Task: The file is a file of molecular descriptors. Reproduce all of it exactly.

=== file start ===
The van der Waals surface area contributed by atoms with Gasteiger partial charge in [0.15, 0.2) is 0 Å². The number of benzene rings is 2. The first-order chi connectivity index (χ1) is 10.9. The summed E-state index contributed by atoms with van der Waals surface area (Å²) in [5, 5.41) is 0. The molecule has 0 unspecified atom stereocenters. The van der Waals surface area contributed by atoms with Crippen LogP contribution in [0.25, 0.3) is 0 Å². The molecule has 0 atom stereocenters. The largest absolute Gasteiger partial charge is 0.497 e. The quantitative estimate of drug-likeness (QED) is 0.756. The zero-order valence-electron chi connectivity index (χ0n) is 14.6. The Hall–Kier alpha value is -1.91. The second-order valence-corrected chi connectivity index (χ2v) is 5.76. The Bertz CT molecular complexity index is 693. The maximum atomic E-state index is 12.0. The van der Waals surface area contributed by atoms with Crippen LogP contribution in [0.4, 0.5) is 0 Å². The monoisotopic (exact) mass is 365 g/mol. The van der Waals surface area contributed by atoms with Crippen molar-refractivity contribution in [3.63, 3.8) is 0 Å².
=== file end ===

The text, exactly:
The van der Waals surface area contributed by atoms with Gasteiger partial charge in [0.15, 0.2) is 0 Å². The number of benzene rings is 2. The first-order chi connectivity index (χ1) is 10.9. The summed E-state index contributed by atoms with van der Waals surface area (Å²) in [5, 5.41) is 0. The molecule has 0 unspecified atom stereocenters. The van der Waals surface area contributed by atoms with Crippen LogP contribution in [0.25, 0.3) is 0 Å². The molecule has 0 atom stereocenters. The largest absolute Gasteiger partial charge is 0.497 e. The quantitative estimate of drug-likeness (QED) is 0.756. The zero-order valence-electron chi connectivity index (χ0n) is 14.6. The Hall–Kier alpha value is -1.91. The second-order valence-corrected chi connectivity index (χ2v) is 5.76. The Bertz CT molecular complexity index is 693. The maximum atomic E-state index is 12.0. The van der Waals surface area contributed by atoms with Crippen LogP contribution in [0.4, 0.5) is 0 Å². The monoisotopic (exact) mass is 365 g/mol. The van der Waals surface area contributed by atoms with Crippen molar-refractivity contribution in [3.63, 3.8) is 0 Å².